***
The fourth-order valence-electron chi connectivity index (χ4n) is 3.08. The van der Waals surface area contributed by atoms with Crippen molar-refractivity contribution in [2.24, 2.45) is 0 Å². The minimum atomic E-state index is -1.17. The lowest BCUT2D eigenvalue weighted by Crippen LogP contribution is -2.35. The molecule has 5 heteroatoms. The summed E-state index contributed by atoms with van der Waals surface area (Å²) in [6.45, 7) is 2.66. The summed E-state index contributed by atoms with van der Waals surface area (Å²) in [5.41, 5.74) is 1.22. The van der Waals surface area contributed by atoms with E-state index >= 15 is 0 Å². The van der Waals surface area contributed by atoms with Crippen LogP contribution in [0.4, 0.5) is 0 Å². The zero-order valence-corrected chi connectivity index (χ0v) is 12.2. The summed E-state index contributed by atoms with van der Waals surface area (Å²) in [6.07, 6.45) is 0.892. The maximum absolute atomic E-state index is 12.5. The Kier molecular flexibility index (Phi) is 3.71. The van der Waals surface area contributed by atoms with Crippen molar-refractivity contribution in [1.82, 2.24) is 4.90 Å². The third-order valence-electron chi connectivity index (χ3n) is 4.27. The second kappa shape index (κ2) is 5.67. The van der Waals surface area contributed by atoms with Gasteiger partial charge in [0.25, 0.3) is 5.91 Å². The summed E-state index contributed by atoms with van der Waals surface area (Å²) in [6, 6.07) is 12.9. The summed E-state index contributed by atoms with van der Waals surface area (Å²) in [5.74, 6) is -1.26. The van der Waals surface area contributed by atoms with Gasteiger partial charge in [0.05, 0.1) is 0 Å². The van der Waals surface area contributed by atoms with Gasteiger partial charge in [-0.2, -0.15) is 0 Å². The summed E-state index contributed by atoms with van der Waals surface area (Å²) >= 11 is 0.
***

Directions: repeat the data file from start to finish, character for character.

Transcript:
The fourth-order valence-electron chi connectivity index (χ4n) is 3.08. The van der Waals surface area contributed by atoms with Crippen molar-refractivity contribution in [2.24, 2.45) is 0 Å². The minimum atomic E-state index is -1.17. The lowest BCUT2D eigenvalue weighted by Crippen LogP contribution is -2.35. The molecule has 5 heteroatoms. The summed E-state index contributed by atoms with van der Waals surface area (Å²) in [6.45, 7) is 2.66. The summed E-state index contributed by atoms with van der Waals surface area (Å²) in [5.41, 5.74) is 1.22. The van der Waals surface area contributed by atoms with E-state index >= 15 is 0 Å². The van der Waals surface area contributed by atoms with Crippen LogP contribution in [0.4, 0.5) is 0 Å². The zero-order valence-corrected chi connectivity index (χ0v) is 12.2. The summed E-state index contributed by atoms with van der Waals surface area (Å²) in [6.07, 6.45) is 0.892. The maximum absolute atomic E-state index is 12.5. The Kier molecular flexibility index (Phi) is 3.71. The van der Waals surface area contributed by atoms with Crippen molar-refractivity contribution in [1.82, 2.24) is 4.90 Å². The third-order valence-electron chi connectivity index (χ3n) is 4.27. The second kappa shape index (κ2) is 5.67. The van der Waals surface area contributed by atoms with Gasteiger partial charge in [0.25, 0.3) is 5.91 Å². The summed E-state index contributed by atoms with van der Waals surface area (Å²) in [6, 6.07) is 12.9. The summed E-state index contributed by atoms with van der Waals surface area (Å²) in [5.74, 6) is -1.26. The van der Waals surface area contributed by atoms with Gasteiger partial charge in [0.05, 0.1) is 0 Å². The van der Waals surface area contributed by atoms with Gasteiger partial charge in [-0.2, -0.15) is 0 Å². The summed E-state index contributed by atoms with van der Waals surface area (Å²) >= 11 is 0.